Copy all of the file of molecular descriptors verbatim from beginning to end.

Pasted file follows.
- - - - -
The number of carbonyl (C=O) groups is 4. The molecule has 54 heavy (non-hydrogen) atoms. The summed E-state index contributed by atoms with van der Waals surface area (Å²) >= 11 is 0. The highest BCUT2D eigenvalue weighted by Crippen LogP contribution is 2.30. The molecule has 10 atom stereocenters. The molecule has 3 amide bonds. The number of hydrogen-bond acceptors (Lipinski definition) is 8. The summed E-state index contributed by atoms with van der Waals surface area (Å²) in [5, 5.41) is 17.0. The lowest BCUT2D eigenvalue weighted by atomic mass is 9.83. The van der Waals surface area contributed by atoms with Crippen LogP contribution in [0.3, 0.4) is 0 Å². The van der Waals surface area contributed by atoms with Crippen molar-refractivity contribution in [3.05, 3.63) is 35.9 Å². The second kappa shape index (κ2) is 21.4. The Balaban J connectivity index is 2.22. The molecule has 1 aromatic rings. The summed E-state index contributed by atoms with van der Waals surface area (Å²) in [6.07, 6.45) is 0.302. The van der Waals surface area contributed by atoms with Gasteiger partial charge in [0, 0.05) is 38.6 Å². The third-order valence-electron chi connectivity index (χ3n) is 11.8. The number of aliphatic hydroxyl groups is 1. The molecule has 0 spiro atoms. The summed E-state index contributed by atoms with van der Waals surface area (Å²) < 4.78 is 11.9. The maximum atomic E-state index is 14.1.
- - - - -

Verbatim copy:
The number of carbonyl (C=O) groups is 4. The molecule has 54 heavy (non-hydrogen) atoms. The summed E-state index contributed by atoms with van der Waals surface area (Å²) >= 11 is 0. The highest BCUT2D eigenvalue weighted by Crippen LogP contribution is 2.30. The molecule has 10 atom stereocenters. The molecule has 3 amide bonds. The number of hydrogen-bond acceptors (Lipinski definition) is 8. The summed E-state index contributed by atoms with van der Waals surface area (Å²) in [5, 5.41) is 17.0. The lowest BCUT2D eigenvalue weighted by atomic mass is 9.83. The van der Waals surface area contributed by atoms with Crippen LogP contribution in [0.3, 0.4) is 0 Å². The van der Waals surface area contributed by atoms with Crippen molar-refractivity contribution in [3.05, 3.63) is 35.9 Å². The second kappa shape index (κ2) is 21.4. The Balaban J connectivity index is 2.22. The molecule has 1 aromatic rings. The summed E-state index contributed by atoms with van der Waals surface area (Å²) in [6.07, 6.45) is 0.302. The van der Waals surface area contributed by atoms with Gasteiger partial charge in [0, 0.05) is 38.6 Å². The third-order valence-electron chi connectivity index (χ3n) is 11.8. The number of aliphatic hydroxyl groups is 1. The molecule has 0 spiro atoms. The summed E-state index contributed by atoms with van der Waals surface area (Å²) < 4.78 is 11.9. The maximum atomic E-state index is 14.1.